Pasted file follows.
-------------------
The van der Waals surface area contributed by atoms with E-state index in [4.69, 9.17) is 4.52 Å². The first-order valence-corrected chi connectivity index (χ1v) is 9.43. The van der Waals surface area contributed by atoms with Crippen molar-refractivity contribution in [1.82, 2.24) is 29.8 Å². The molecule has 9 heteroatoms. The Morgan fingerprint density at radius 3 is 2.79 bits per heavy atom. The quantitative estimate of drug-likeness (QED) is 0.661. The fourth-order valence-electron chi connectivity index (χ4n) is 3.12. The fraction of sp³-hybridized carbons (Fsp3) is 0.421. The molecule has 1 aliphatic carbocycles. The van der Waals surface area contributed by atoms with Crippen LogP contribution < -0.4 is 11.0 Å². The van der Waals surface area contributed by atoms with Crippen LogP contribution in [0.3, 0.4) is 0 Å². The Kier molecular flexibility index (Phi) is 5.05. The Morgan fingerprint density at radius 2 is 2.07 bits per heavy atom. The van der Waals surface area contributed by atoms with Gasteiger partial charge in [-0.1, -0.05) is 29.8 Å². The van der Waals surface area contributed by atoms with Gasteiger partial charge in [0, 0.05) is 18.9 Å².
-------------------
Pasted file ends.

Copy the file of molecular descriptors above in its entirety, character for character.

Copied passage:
The van der Waals surface area contributed by atoms with E-state index in [4.69, 9.17) is 4.52 Å². The first-order valence-corrected chi connectivity index (χ1v) is 9.43. The van der Waals surface area contributed by atoms with Crippen molar-refractivity contribution in [1.82, 2.24) is 29.8 Å². The molecule has 9 heteroatoms. The Morgan fingerprint density at radius 3 is 2.79 bits per heavy atom. The quantitative estimate of drug-likeness (QED) is 0.661. The fourth-order valence-electron chi connectivity index (χ4n) is 3.12. The fraction of sp³-hybridized carbons (Fsp3) is 0.421. The molecule has 1 aliphatic carbocycles. The van der Waals surface area contributed by atoms with Crippen LogP contribution < -0.4 is 11.0 Å². The van der Waals surface area contributed by atoms with Crippen LogP contribution in [0.3, 0.4) is 0 Å². The Kier molecular flexibility index (Phi) is 5.05. The Morgan fingerprint density at radius 2 is 2.07 bits per heavy atom. The van der Waals surface area contributed by atoms with Gasteiger partial charge in [-0.1, -0.05) is 29.8 Å². The van der Waals surface area contributed by atoms with Gasteiger partial charge in [0, 0.05) is 18.9 Å².